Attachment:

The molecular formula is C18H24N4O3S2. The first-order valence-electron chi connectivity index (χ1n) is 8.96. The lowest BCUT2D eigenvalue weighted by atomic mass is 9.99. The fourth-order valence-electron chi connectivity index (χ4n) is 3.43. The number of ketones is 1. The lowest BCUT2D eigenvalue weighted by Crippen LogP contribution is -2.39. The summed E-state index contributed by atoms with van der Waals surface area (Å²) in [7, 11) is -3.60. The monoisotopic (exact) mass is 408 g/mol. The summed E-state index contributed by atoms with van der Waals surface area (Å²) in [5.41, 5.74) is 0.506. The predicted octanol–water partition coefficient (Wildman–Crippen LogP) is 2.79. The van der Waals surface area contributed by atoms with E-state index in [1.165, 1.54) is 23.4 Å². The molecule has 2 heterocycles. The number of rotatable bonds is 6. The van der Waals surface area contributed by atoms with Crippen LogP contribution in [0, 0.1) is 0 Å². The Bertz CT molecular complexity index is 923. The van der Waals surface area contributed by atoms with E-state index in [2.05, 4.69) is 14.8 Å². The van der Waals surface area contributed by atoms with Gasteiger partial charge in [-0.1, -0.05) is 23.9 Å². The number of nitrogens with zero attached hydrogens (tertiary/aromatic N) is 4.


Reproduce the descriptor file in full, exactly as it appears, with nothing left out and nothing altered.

The molecular formula is C18H24N4O3S2. The first-order valence-electron chi connectivity index (χ1n) is 8.96. The lowest BCUT2D eigenvalue weighted by atomic mass is 9.99. The fourth-order valence-electron chi connectivity index (χ4n) is 3.43. The number of ketones is 1. The lowest BCUT2D eigenvalue weighted by Crippen LogP contribution is -2.39. The summed E-state index contributed by atoms with van der Waals surface area (Å²) in [7, 11) is -3.60. The monoisotopic (exact) mass is 408 g/mol. The summed E-state index contributed by atoms with van der Waals surface area (Å²) in [5.41, 5.74) is 0.506. The predicted octanol–water partition coefficient (Wildman–Crippen LogP) is 2.79. The van der Waals surface area contributed by atoms with E-state index in [1.165, 1.54) is 23.4 Å². The molecule has 2 heterocycles. The number of rotatable bonds is 6. The van der Waals surface area contributed by atoms with Crippen LogP contribution in [0, 0.1) is 0 Å². The Bertz CT molecular complexity index is 923. The van der Waals surface area contributed by atoms with E-state index in [2.05, 4.69) is 14.8 Å². The van der Waals surface area contributed by atoms with Gasteiger partial charge in [-0.1, -0.05) is 23.9 Å². The number of nitrogens with zero attached hydrogens (tertiary/aromatic N) is 4.